There was no forensic evidence implicating the husband and some forensic support for the proposition that an unknown person had been in the car. But the identity of this person and the date of his or her being in the car could not be established.


Finally, significant issues arose as to certain question and answer interviews conducted by gardaí with the defendant.


The course of proceedings.


After a lengthy trial the defendant was convicted of murder on the 17th November,


2000. He received a mandatory life sentence. His application for leave to appeal was dismissed by the Court of Criminal Appeal on the 20th March, 2002. On the 10th April, 2002, the Court of Criminal Appeal certified that its decision involved a point of law of exceptional public importance and granted him a certificate allowing him to appeal to this Court, pursuant to s.29 of the Courts of Justice Act, 1924. The certified question was as follows:


"Whether having regard to the nature of the breaches of the custody regulations in this case, the learned trial judge correctly exercised his discretion in ruling in favour of admissibility of each of the statements made by the applicant while in detention under s.4 of the Criminal Justice Act, 1984."


The Garda interviews.


The defendant was arrested at home by gardaí at about 8.45am on the 8th December, 1996. This was a Sunday. He was subsequently detained at a garda station pursuant to s.4 of the Criminal Justice Act, 1984. The interviews took place at Lucan Garda Station. They were not audio visually recorded and, as will transpire, the recording in writing made by various gardaí was grossly deficient. This was deplored, both by the learned trial judge (Smith J.) and by the Court of Criminal Appeal. Smith J. found multiple breaches of the regulations for the treatment of persons in custody and in particular found a complete failure to record any part of an entire interview during which, it was conceded, the defendant had consistently denied involvement in the crime. This was characterised by him as "unacceptable and unsatisfactory". The judgment of the Court of Criminal Appeal was delivered by Geoghegan J. who said:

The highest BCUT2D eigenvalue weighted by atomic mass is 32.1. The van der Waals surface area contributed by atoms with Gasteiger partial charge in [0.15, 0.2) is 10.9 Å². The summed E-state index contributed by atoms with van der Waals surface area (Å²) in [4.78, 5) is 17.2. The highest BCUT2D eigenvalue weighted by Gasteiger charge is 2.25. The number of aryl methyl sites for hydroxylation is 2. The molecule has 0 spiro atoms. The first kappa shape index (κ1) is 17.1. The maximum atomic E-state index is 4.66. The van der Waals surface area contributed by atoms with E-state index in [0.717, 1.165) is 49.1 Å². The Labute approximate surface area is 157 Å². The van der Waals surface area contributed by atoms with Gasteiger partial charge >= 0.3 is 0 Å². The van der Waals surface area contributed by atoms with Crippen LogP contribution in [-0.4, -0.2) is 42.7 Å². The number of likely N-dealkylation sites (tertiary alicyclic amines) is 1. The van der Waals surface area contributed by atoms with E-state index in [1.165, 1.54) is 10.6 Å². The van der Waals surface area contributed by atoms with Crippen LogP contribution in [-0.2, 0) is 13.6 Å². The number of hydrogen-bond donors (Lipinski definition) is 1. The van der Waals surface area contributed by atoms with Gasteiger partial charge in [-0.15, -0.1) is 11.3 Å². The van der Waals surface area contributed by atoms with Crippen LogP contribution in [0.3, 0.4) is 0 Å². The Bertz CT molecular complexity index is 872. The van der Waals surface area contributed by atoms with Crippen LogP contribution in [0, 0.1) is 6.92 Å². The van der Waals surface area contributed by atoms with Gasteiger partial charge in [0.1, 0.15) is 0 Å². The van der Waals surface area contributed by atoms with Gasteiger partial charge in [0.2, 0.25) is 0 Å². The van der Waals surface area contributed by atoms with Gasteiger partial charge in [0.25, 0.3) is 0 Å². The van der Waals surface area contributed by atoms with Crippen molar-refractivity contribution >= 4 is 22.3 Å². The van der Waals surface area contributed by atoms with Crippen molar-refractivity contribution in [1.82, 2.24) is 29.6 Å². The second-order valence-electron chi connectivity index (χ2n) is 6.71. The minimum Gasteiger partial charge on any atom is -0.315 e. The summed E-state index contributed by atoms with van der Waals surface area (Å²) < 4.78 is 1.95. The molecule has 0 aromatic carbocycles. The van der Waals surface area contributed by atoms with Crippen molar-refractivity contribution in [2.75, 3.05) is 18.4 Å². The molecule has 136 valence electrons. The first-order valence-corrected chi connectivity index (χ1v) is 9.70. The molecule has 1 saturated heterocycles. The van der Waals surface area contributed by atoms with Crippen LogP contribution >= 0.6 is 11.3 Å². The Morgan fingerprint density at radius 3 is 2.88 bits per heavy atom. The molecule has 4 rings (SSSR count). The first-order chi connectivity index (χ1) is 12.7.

"There were a large number of breaches of the custody regulations... this Court deplores the breaches of those regulations and views with concern the number of the breaches in this case. The Court is quite satisfied that they are not material in the sense that they could lead to the ruling out of evidence or, perhaps, to put it...